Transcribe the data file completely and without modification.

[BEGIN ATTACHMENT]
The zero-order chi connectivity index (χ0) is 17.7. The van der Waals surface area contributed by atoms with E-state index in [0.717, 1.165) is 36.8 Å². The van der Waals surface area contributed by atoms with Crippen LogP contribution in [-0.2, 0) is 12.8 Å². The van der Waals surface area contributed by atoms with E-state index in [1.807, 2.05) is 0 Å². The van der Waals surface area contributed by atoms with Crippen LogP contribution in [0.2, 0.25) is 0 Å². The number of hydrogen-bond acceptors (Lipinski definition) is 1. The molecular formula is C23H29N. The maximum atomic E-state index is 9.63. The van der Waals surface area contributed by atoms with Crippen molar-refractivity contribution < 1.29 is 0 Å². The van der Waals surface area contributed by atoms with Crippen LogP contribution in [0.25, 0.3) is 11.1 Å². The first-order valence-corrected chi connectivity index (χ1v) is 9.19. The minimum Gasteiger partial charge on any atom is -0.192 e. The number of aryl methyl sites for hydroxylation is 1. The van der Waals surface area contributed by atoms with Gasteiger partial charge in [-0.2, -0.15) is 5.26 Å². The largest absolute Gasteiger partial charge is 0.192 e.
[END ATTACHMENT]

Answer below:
The zero-order chi connectivity index (χ0) is 17.7. The van der Waals surface area contributed by atoms with E-state index in [0.717, 1.165) is 36.8 Å². The van der Waals surface area contributed by atoms with Crippen LogP contribution in [-0.2, 0) is 12.8 Å². The van der Waals surface area contributed by atoms with E-state index in [1.807, 2.05) is 0 Å². The van der Waals surface area contributed by atoms with Crippen LogP contribution in [0.2, 0.25) is 0 Å². The number of hydrogen-bond acceptors (Lipinski definition) is 1. The molecular formula is C23H29N. The maximum atomic E-state index is 9.63. The van der Waals surface area contributed by atoms with Crippen molar-refractivity contribution < 1.29 is 0 Å². The van der Waals surface area contributed by atoms with Crippen LogP contribution in [0.25, 0.3) is 11.1 Å². The first-order valence-corrected chi connectivity index (χ1v) is 9.19. The minimum Gasteiger partial charge on any atom is -0.192 e. The number of aryl methyl sites for hydroxylation is 1. The van der Waals surface area contributed by atoms with Gasteiger partial charge in [-0.2, -0.15) is 5.26 Å². The largest absolute Gasteiger partial charge is 0.192 e.